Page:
POSEN - Members of Posen Consolidated Schools Board of Education selected companies to replace some obsolete lights and inefficient boilers at their recent meeting.
Board members chose Standard Electric Company to supply new LED lights to the district and K&K Electric to install them, Superintendent John Palmer said. The board also selected Weinkauf Plumbing and Heating to install two new 700,000-British thermal unit boilers to heat the district's two gymnasiums and some older classrooms. Both projects should result in considerable energy savings and have the potential to pay for themselves in less than 10 years.
Saginaw-based Standard Electric Co. has a branch in Alpena, and Weinkauf Plumbing and Heating is a family-run Alpena business, according to each company's website. K&K Electric is based in Posen, and each of the three companies gave the lowest bid, Palmer said.
For $89,530, Standard Electric will supply light fixtures and bulbs for the school's two gyms, and put new LED bulbs in the rest of the building's existing fixtures, Palmer said. These bulbs will replace a kind of flourescent bulb that is no longer made and use about half as much energy. K&K Electric will install the new lights for $15,811.
"Personally, I think it's a golden opportunity," he said. "The lighting system here, you can't buy T-12 fluorescent bulbs any more. They don't make them. Once our supply here is gone we don't have any way of replacing the bulbs, so we had to do something."
The district sought the advice of an energy auditor from Presque Isle Electric & Gas Cooperative, who confirmed the new lighting will pay for itself in seven to eight years. The district currently spends about $2,400 on lighting.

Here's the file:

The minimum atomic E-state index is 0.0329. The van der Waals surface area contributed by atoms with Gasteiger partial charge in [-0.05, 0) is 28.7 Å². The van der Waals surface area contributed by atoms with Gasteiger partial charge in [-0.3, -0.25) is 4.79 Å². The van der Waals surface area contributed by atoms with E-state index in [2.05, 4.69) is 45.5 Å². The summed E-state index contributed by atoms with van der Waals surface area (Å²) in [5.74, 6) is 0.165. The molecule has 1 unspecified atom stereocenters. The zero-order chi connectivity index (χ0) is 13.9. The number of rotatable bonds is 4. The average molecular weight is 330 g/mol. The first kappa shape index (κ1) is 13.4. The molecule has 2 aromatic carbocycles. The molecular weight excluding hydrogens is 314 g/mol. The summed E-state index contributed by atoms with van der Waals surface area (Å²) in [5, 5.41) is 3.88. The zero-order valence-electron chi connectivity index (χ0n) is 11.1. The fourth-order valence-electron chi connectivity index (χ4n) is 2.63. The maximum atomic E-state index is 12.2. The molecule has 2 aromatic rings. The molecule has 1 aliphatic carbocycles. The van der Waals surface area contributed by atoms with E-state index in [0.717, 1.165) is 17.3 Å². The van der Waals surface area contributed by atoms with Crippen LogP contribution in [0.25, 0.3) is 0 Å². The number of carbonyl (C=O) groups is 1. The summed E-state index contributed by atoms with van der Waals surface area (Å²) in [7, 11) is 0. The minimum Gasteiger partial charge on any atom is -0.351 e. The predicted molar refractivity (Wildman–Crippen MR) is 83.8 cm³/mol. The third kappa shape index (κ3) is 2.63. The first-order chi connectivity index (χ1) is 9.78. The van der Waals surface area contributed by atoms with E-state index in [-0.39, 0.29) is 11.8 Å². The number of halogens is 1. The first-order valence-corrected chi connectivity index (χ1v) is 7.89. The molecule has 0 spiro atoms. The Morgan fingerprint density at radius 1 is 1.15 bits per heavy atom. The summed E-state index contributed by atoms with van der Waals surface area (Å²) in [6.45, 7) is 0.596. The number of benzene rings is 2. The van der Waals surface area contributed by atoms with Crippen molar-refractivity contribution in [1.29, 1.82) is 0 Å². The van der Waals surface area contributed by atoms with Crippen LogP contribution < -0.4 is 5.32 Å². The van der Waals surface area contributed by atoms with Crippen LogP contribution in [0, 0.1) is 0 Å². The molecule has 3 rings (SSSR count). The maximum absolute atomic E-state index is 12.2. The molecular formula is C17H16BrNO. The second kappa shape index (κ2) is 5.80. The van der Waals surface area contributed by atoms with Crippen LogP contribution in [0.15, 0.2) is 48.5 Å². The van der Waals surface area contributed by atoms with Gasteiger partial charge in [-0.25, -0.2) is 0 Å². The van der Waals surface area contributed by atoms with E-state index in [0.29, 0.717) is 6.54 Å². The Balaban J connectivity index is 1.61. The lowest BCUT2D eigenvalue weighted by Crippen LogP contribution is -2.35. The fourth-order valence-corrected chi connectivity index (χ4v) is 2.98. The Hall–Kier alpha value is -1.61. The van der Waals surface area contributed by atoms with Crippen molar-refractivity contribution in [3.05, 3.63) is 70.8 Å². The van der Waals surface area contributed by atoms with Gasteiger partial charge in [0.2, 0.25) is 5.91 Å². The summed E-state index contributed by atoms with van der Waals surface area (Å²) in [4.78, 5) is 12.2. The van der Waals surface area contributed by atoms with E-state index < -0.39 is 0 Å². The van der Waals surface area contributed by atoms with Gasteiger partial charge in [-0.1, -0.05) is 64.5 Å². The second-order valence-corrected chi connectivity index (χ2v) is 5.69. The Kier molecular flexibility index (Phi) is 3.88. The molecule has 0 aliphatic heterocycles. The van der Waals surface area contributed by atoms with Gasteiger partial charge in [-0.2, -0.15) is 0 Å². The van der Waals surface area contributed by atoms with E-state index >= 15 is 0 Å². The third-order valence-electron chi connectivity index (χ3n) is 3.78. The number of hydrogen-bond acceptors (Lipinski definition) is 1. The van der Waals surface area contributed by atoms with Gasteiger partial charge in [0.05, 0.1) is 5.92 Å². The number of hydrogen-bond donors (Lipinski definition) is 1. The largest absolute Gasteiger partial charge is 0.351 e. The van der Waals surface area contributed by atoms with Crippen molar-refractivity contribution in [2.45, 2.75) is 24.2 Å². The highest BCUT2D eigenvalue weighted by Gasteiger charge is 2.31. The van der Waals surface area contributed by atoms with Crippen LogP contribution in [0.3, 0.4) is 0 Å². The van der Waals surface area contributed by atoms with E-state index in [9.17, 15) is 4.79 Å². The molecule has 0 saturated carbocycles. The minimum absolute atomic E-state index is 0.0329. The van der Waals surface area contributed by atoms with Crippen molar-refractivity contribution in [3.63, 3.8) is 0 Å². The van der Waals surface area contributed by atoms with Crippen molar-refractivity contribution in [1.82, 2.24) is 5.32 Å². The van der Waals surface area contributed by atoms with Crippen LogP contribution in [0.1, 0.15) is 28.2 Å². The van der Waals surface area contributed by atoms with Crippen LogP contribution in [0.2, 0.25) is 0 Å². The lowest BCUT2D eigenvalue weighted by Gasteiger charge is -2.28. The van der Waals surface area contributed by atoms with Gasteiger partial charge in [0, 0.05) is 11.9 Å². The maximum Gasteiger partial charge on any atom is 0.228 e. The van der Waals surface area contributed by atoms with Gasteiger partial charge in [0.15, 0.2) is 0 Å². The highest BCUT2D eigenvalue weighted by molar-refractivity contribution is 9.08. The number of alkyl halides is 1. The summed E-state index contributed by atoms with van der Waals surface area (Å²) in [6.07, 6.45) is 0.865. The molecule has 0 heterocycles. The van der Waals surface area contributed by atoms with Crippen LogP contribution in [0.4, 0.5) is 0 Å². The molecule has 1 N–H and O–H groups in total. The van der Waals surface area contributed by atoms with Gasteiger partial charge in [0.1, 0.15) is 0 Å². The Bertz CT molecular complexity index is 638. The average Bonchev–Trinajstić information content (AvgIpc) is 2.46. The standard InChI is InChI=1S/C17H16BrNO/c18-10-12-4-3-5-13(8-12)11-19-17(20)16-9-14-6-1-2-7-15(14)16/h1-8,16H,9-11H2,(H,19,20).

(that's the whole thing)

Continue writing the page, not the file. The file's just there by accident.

Plus, the district will get a rebate of $13,209 from PIE&G for choosing the energy-efficient lights, Palmer said. To get the rebate, they must be installed by the end of the year.
Posen also will save on energy costs after it installs two new boilers, Palmer said. Weinkauf Plumbing and Heating will supply and install them for $39,634. The current boilers are around 20 years old, and replacing them will save the district about 40 percent on its gas bill.
"That runs us about $2,500 per month," he said. "If we had done the whole (heating system), it could be much better, but the other boilers we got here are pretty good boilers yet, they're not that old."
The district will use its sinking fund and money from a previous bond issue to pay for the projects, Palmer said.
Board President Ken Wozniak said the new boilers should be installed by the end of Thanksgiving break, with work set to begin today.
"It's nice getting these projects going and helping the school," he said. "I'm really glad that the local (bids) were lower."
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